The Cusker family tragedy spurred the local officials into asking that a highway and bridge be considered as part of the new US highway system that was being formed. Several counties and local cities supported this plan, and the state agreed in October of 1926. The bridge was started shortly afterward, funded half by the State of Montana, and half by matching funds from the federal government. The bridge was completed and a huge dedication ceremony was held on July 9, 1930.
The bridge was situated high above the river since the US Army Corps of Engineers considered the Missouri River to be navigable at that time. Two large concrete piers were built on each side of the river channel, and a 400 foot main through truss span was erected across the river. The main span is flaked by a slightly shorter though truss span on each side. Short segments of steel girders connect the outer truss spans to the bridge abutments, which are built built on fill some 20 feet above ground level. When completed, this was a very imposing structure that sat up tall, occupying is place across the river with pride. The bridge lived up to its billing as the most massive bridge in the state of Montana.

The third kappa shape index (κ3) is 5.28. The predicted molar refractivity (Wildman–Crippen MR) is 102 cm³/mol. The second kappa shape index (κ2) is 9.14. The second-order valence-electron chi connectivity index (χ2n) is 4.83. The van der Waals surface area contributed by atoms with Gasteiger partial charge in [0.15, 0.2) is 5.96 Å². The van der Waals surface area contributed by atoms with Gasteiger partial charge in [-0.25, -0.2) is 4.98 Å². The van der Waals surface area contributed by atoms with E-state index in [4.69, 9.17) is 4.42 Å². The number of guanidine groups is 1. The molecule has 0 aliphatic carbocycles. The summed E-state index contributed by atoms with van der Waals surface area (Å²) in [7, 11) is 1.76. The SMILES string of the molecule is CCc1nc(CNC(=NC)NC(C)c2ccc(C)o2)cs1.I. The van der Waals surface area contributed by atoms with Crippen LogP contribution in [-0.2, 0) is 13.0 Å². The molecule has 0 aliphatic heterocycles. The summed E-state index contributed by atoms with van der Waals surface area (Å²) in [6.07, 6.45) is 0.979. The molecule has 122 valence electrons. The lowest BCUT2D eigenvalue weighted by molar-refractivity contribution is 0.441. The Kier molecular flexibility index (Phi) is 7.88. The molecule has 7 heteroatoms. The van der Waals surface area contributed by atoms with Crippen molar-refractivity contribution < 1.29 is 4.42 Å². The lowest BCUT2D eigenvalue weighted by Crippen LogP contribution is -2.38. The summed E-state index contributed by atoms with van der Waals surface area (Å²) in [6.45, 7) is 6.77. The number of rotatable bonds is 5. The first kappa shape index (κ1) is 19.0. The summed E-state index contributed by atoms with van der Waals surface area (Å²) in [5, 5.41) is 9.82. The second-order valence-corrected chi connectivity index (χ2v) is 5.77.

All things do come to an end. Wider and heavier traffic and increased maintenance costs lead to the Lewis & Clark Bridge becoming obsolete. The state built a new river bridge just west of the old bridge in 1997 and 1998. The old bridge now has a second life as a state historical site. The bridge was deeded to the Montana Historical Society, who plans to maintain the bridge as a monument. They also operate a small park and interpretive display at the south end of the bridge. The bridge was also added to the National Register of Historic Places. While the bridge remains closed as of 2007, the historical society is working to develop a plan to make the bridge safe for pedestrian users. That would be a site to see.